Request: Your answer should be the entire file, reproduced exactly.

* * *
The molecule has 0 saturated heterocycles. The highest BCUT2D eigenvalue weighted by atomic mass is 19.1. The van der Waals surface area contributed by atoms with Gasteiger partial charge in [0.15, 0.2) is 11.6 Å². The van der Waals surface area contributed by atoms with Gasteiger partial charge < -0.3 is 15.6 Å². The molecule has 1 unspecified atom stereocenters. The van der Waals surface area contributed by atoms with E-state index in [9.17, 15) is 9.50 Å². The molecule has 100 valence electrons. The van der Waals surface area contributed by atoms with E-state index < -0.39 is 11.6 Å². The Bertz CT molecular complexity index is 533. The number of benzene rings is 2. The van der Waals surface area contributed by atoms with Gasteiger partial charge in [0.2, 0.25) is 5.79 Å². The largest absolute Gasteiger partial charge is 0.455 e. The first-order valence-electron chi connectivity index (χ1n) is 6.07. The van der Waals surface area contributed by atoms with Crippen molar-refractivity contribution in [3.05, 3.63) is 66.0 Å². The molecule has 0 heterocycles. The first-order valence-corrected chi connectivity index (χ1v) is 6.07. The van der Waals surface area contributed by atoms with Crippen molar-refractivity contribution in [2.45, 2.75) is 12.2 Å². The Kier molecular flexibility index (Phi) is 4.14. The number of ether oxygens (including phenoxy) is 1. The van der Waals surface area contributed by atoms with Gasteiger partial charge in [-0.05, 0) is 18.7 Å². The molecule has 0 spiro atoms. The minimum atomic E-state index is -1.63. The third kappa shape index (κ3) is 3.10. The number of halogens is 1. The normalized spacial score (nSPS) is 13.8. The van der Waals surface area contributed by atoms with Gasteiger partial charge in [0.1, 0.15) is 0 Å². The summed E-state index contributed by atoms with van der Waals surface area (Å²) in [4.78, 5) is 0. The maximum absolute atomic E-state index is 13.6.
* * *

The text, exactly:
The molecule has 0 saturated heterocycles. The highest BCUT2D eigenvalue weighted by atomic mass is 19.1. The van der Waals surface area contributed by atoms with Gasteiger partial charge in [0.15, 0.2) is 11.6 Å². The van der Waals surface area contributed by atoms with Gasteiger partial charge < -0.3 is 15.6 Å². The molecule has 1 unspecified atom stereocenters. The van der Waals surface area contributed by atoms with E-state index in [9.17, 15) is 9.50 Å². The molecule has 100 valence electrons. The van der Waals surface area contributed by atoms with E-state index < -0.39 is 11.6 Å². The Bertz CT molecular complexity index is 533. The number of benzene rings is 2. The van der Waals surface area contributed by atoms with Gasteiger partial charge in [0.2, 0.25) is 5.79 Å². The largest absolute Gasteiger partial charge is 0.455 e. The first-order valence-electron chi connectivity index (χ1n) is 6.07. The van der Waals surface area contributed by atoms with Crippen molar-refractivity contribution in [3.05, 3.63) is 66.0 Å². The molecule has 0 heterocycles. The first-order valence-corrected chi connectivity index (χ1v) is 6.07. The van der Waals surface area contributed by atoms with Crippen molar-refractivity contribution in [2.45, 2.75) is 12.2 Å². The Kier molecular flexibility index (Phi) is 4.14. The number of ether oxygens (including phenoxy) is 1. The van der Waals surface area contributed by atoms with Gasteiger partial charge in [-0.05, 0) is 18.7 Å². The molecule has 0 spiro atoms. The minimum atomic E-state index is -1.63. The third kappa shape index (κ3) is 3.10. The number of halogens is 1. The normalized spacial score (nSPS) is 13.8. The van der Waals surface area contributed by atoms with Gasteiger partial charge in [0.1, 0.15) is 0 Å². The summed E-state index contributed by atoms with van der Waals surface area (Å²) in [4.78, 5) is 0. The maximum absolute atomic E-state index is 13.6.